39 at - Flor the to basis the and Hub Henry the price the be would ida hub. Physical Trading of Natural Gas Natural gas contracts are negotiated between buyers and sell- ers. There are many types of natural gas contracts, but most share some standard specifications, including specifying the buyer and seller, the price, the amount of natural gas to be sold (usually expressed in a volume per day), the receipt and delivery point, the tenure of the contract (usually expressed in day) days number of terms other and beginning specified a on - and conditions. The special terms and conditions usually out Market Hubs line such things as the payment dates, quality of the natural gas to be sold, and other specifications agreed to by both any - through gas Natural is priced and traded at different locations parties. out the country. These locations, referred to as market hubs, exist across the country and are located at the intersections of Natural gas contracts are negotiated between buyers and sell- major pipeline systems. The price at which natural gas trades ers over the phone or executed on electronic bulletin boards supply and differs across th e major hubs, depending on the and e-commerce trading sites. The points. particular the at gas ural nat for demand difference of There swing contracts: gas natural types main three are is hub another and price the called Hub Henry the between contracts: baseload contracts, contracts, and firm differential, or basis. location In - oth hubs, market to addition er major pricing locations include citygates. Citygates are the Swing (or interruptible) contracts are usually short-term • locations at which distribution companies receive gas from a contracts between one day and a month in length. These centers metropolitan can - an major at Citygates pipeline. offer and are flexible, are usually put in most the contracts other point at which natural gas is priced. place when either the supply of gas from the seller, or the demand for gas from the buyer, are unreliable. benchmark country’s the being the to addition In Henry hub, • Baseload contracts are similar to swing contracts. Neither point is also the delivery Hub for the Nymex natural gas fu - the buyer nor seller is obligated to deliver or receive the at contract. provide Hub Henry the a price in Changes tures is both exact volume specified. However, it agreed that good indicator of how prices are generally changing across the receive or deliver to attempt will specified parties the country. a basis. best-efforts on volume, contracts are different from Firm swing and baseload con - • re usually Basis to cost transport variable gas be - the flects tracts in that both parties are legally obligated to either tween change, can Basis hub. another and Hub Henry the of - or deliver the amount receive gas specified in the con sometimes dramatically, depending on local market condi - tract. These contracts are used primarily when both the tions, and can widen considerably when pipelines between of specified natural amount supply and demand for the two points are congested. Basis in excess of transportation gas are unlikely to change. costs results from pipeline constraints and lack of pipeline competition. The gas price at a hub in Florida, for example, | Energy Primer 33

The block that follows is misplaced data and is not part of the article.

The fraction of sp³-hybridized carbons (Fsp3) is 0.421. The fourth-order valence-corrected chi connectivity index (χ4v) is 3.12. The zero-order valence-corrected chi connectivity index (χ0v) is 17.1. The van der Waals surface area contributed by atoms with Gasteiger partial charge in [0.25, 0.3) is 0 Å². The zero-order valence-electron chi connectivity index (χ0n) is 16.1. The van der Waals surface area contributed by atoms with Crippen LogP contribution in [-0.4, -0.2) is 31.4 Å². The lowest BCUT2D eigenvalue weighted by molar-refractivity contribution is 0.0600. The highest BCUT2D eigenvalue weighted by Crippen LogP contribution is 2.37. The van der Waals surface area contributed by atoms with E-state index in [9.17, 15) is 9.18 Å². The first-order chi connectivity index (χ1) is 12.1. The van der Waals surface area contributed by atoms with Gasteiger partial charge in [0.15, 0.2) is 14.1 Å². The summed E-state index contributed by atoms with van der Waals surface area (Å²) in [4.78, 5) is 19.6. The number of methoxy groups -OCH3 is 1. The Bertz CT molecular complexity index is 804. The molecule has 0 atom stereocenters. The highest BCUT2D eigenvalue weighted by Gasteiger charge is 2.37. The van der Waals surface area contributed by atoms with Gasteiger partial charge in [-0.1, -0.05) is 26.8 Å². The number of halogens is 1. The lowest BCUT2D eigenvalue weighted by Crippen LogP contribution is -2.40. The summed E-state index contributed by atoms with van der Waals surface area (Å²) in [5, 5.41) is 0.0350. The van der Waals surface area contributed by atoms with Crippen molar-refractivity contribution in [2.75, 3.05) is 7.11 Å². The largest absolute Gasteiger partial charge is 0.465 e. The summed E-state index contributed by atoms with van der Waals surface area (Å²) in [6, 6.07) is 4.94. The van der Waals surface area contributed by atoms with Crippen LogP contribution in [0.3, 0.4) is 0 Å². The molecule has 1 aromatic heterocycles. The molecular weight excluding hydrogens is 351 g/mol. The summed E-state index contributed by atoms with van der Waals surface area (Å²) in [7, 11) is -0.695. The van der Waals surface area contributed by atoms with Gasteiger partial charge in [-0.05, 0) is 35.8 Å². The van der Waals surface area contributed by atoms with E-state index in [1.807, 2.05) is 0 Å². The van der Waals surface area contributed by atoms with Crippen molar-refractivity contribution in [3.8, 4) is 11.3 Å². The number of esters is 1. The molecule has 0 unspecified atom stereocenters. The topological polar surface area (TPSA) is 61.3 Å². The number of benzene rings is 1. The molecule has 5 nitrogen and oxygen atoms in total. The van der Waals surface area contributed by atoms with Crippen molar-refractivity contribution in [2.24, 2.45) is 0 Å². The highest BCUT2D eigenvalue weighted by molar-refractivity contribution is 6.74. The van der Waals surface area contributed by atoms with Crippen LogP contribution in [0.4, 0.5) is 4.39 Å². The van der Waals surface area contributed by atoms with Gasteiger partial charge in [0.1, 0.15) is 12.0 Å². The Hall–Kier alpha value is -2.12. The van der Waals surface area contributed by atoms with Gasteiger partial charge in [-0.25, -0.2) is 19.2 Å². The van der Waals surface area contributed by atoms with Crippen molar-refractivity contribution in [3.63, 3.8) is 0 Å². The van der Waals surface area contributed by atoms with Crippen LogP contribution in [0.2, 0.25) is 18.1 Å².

40 using fixed-price contracts (or are prohibited from them by Price Discovery state or local regulators). Spot (Cash) Market The Financial Market The U.S. natural gas marketplace has a highly competitive physical In addition to trading natural gas, there significant is a spot, or cash, market where brokers and others buy and sell in and market for natural gas instruments financial derivatives - natural gas daily. The daily spot market for natural gas is ac In States. United the participants market market, financial the tive, and trading can occur 24 hours a day, seven days a week. movement interested in profiting from the are of the price of The map on the next page shows some of the points where natural gas rather than delivering or receiving natural gas. The natural gas for next-day physical delivery is actively traded on and settlement of to pricing these financial products tied are the IntercontinentalExchange (ICE). Some of these points are physical natural gas. It is estimated that the value of trading market centers, where brokers actively trade and prices are on occurs that financial the market is at least a times dozen established. In addition to these market centers, natural gas greater than the value of physical natural gas trading. is actively traded at many other locations, including segments of individual pipelines and locations where pipelines intercon - financial instru ments that derive their value are Derivatives nect with LDCs. from an underlying fundamental – in this case, the price of natural gas. Derivatives can range from being quite simple to Spot market transactions are normally conducted on electron - being exceedingly complex. Traditionally, most derivatives are ic exchanges or by telephone, with the buyer agreeing to pay - traded on the over-the-counter (OTC) market, which is essen a negotiated price for the natural gas to be delivered by the tially a group of market players interested in exchanging cer - on a specifi ed seller delivery poi nt at the next day. Natural gas tain derivatives among themselves. prices reflect daily supply and spot can and balances demand be volatile. Chapter in appears 5. financial More information on markets Bidweek business days of a is Bidweek the name given to five last the Hubs for Physical Trading on ICE month. This is the week when producers sell their core pro- duction and consumers buy natural gas for their core needs for the upcoming month. Index Prices - Several publications, such as Platts Gas Daily, Natural Gas In telligence and Natural Gas Week, survey the market for daily transaction prices that are used to form and publish a daily index that is made available the night before or the morning of the next business day. Many market participants also re- port their bidweek prices to publications, which convert these prices into monthly locational price indexes that are available Source: Derived from Intercontinental Exchange data day on the first business day following the last of bidweek. These daily and monthly indexes, in turn, are used as the basis that pricing for those firms into do not choose to enter for | C r nergy e egulatory ederal F ommission Energy Primer 34